Mainsail trimming is the key element when looking for good performances on board. A correct trim in the mainsail not only makes your boat more performing but, above all, it is synonym with a well-balanced boat regardless of wind power, sailing points and sea conditions.
This ambitious project inevitably requires two essential things: a correct position of the mainsail, that is angle of the sail to the wind, and a good shape. These two goals can be achieved with the help of a varied set of instruments, including, first of all, the halyard, the sheet, the traveller, the boom vang, and, secondarily, the backstay, the Cunningham and so on, according to the type of boat we use.
On board their normal cruisers, yachtsmen generally trim the mainsail by simply hauling and easing the mainsail sheet according to their sailing point and until the sail is correctly adjusted and the leech ribbons are parallel to the deck. However, it is important to know that mainsail trimming can involve more rigging, too, and this is exactly the aspect that we want to deal with today.
First of all, let’s take care of the mainsail shape by carrying out the first manoeuvre, that is to hoist the sail. Let us make an introductory remark. Even if we’re going to consider sails one at a time, the mainsail and genoa interact with each other and a correct trim of the mainsail is possible when also the fore sail is hauled.
For the time being, let’s simply haul the sheet. The sheet tension should be proportionate to wind power. If its is too taut, the mainsail will show some vertical wrinkles. The same goes for the base because, if it is too tense, it will result in a multitude of horizontal wrinkles.
The mainsheet is the primary mainsail control. Once it is hauled and with the right tension, the mainsheet can achieve its correct shape. If we haul the sheet, the boom will be inevitably pulled down and, therefore, the twist on the top of the sail significantly reduced. Vice versa, if we ease the mainsheet, the boom will be pulled up and the twist considerably accentuated. In general – unless the sail is so worn-out to look like a shapeless sack – in order to achieve a correct mainsail twist, the top stick should be parallel to the boom.
It follows that, if the top stick is upwind, this means that the sail is little twisted and therefore too closed; conversely, is the top stick is downwind, the sail is too twisted and thus too open.
Correct mainsail twist is an essential aspect because wind speed can be different according to the altitude. The true wind we perceive in the cockpit and, more specifically, at the boom is less powerful than that one we can perceive at the mast top. Depending on the wind power, for a 10/15-metre-high mast, the difference can even touch 20-25%. Of course, this difference also affects the speed and direction of the apparent wind. Hence the need for a correctly twisted mainsail with a good positioning in relation to wind direction and height.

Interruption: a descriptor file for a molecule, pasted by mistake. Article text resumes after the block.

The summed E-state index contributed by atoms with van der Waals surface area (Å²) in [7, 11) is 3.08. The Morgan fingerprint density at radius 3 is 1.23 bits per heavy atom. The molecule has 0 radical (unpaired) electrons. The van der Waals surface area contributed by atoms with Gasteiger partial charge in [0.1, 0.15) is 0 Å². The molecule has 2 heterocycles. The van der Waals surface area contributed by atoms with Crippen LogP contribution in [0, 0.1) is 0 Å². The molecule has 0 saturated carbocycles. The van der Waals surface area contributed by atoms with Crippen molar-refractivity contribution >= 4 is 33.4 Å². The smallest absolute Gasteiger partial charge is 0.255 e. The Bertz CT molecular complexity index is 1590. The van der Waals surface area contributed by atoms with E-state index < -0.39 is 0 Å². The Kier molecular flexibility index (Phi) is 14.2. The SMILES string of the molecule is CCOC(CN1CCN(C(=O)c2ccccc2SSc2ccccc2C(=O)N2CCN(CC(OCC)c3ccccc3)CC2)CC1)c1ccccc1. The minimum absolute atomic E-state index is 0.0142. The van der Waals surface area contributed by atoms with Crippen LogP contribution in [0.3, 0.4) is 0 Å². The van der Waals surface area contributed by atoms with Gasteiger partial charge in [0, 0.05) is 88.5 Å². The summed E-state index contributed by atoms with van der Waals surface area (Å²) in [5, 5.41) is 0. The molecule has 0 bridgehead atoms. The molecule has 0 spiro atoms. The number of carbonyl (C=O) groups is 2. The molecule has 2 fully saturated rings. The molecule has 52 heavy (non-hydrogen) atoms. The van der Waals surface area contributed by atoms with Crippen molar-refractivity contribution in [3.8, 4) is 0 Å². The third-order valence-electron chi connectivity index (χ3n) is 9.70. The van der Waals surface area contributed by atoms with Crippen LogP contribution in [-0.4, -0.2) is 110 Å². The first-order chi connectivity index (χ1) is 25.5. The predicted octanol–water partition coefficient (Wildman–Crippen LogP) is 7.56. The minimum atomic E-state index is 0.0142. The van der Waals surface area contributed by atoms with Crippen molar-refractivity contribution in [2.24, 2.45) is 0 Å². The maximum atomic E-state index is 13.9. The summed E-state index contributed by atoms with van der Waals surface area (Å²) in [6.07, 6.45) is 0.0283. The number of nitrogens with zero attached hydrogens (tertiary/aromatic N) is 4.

Once the mainsail has achieved its correct shape, it is important to give it the correct position to the wind. The traveller is the main control in the sense. It is a relatively modern rigging since it appeared the first time on the Star yachts in ’50s. While the sheet contributes to achieve the best mainsail shape, the traveller is a device that allows for changing the mainsail position.
By moving the traveller, the mainsail indeed moves upwind or downwind while preserving the shape its has just obtained with the help of the sheet. The traveller should be used in concert with the helm. The helmsman, in fact, should recognize an almost imperceptible tendency of the boat to luff. However, if this tendency is too strong, the traveller should be retracted downwind; vice versa, if the boat tends to bear away, the traveller should be moved a little downwind. When taking part to a sailing competition, this trimming should be continuous in order to keep an excellent angle of attack of the wind on the sail. Especially when sailing in gusty conditions, the work of the trimmer is non-stop.
Things change on board a normal cruiser. Often, yachtsmen use only the sheet. The sheet tension, in fact, not only affects the mainsail shape but is also makes the boom move laterally, with the result that the laziest end up giving the mainsheet a dual function: to adjust both the positioning and shape of the mainsail.
If we are sailing upwind on board a normal cruiser, the use of the boom vang is almost non influential. On the contrary, when a boat sails downwind, the boom vang plays a decisive role in controlling the shape of the mainsail since it affects twist according to its position (more twist when it is eased, less twist when hauled) while the sheet determines the orientation of the sail.
Base, halyard and Cunningham
Once the mainsail has achieved a correct shape and position, we can continue to trim the traveller in response to possible changes in wind power. If wind weakens, the traveller can be moved upwind, the base and halyard eased in order to make the sail more concave.
Vice versa, if wind gets stronger, the travelled should be moved downwind in order to reduce the wind pressure on the top. Meanwhile, the halyard should be hauled in order to have a flatter sail. If you boat is equipped with a Cunningham, its use is more beneficial than the simple halyard.
Once these four “rules” are established, it is now up to us to experiment with our own mainsail, using the sheet, the traveller, the halyard, looking at their effects and seizing the best opportunities they offer. After all, sailing even only an half a knot faster than expected is always a little pleasure we can’t resist.
Very informative information regarding interaction with sail set via traveler, downhaul, vanguard and halyard tension,